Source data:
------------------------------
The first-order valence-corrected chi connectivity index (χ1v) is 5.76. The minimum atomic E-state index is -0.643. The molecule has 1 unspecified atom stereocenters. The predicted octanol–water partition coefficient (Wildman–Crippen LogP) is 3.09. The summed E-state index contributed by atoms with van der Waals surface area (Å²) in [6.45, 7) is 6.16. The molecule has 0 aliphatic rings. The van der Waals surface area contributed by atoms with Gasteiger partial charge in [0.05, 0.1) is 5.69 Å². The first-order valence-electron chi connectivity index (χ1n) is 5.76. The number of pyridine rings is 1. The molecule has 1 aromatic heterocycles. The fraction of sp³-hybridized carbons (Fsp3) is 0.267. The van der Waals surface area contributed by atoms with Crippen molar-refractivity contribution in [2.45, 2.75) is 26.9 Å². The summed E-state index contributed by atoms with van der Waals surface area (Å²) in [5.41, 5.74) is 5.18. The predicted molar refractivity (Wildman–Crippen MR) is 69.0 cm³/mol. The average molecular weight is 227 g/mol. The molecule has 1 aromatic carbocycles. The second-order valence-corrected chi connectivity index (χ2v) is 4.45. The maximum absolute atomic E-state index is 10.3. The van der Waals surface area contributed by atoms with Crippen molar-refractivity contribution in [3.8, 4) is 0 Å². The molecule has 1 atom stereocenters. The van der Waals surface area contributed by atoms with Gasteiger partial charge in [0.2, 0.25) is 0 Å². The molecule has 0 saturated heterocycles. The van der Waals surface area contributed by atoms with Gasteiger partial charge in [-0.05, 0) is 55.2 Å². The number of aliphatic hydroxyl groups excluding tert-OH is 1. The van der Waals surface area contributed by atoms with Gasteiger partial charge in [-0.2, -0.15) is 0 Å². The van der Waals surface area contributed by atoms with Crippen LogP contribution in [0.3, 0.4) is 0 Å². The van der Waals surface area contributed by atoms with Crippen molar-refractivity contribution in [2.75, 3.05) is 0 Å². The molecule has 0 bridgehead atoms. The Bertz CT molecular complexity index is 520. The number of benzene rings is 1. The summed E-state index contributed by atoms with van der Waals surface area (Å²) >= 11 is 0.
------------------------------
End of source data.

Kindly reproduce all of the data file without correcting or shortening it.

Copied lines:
The first-order valence-corrected chi connectivity index (χ1v) is 5.76. The minimum atomic E-state index is -0.643. The molecule has 1 unspecified atom stereocenters. The predicted octanol–water partition coefficient (Wildman–Crippen LogP) is 3.09. The summed E-state index contributed by atoms with van der Waals surface area (Å²) in [6.45, 7) is 6.16. The molecule has 0 aliphatic rings. The van der Waals surface area contributed by atoms with Gasteiger partial charge in [0.05, 0.1) is 5.69 Å². The first-order valence-electron chi connectivity index (χ1n) is 5.76. The number of pyridine rings is 1. The molecule has 1 aromatic heterocycles. The fraction of sp³-hybridized carbons (Fsp3) is 0.267. The van der Waals surface area contributed by atoms with Crippen molar-refractivity contribution in [2.45, 2.75) is 26.9 Å². The summed E-state index contributed by atoms with van der Waals surface area (Å²) in [5.41, 5.74) is 5.18. The predicted molar refractivity (Wildman–Crippen MR) is 69.0 cm³/mol. The average molecular weight is 227 g/mol. The molecule has 1 aromatic carbocycles. The second-order valence-corrected chi connectivity index (χ2v) is 4.45. The maximum absolute atomic E-state index is 10.3. The van der Waals surface area contributed by atoms with Crippen molar-refractivity contribution in [3.8, 4) is 0 Å². The molecule has 1 atom stereocenters. The van der Waals surface area contributed by atoms with Gasteiger partial charge in [0.2, 0.25) is 0 Å². The molecule has 0 saturated heterocycles. The van der Waals surface area contributed by atoms with Gasteiger partial charge in [-0.05, 0) is 55.2 Å². The number of aliphatic hydroxyl groups excluding tert-OH is 1. The van der Waals surface area contributed by atoms with Gasteiger partial charge in [-0.2, -0.15) is 0 Å². The van der Waals surface area contributed by atoms with Crippen LogP contribution in [0.3, 0.4) is 0 Å². The van der Waals surface area contributed by atoms with Crippen molar-refractivity contribution in [2.75, 3.05) is 0 Å². The molecule has 0 bridgehead atoms. The Bertz CT molecular complexity index is 520. The number of benzene rings is 1. The summed E-state index contributed by atoms with van der Waals surface area (Å²) >= 11 is 0.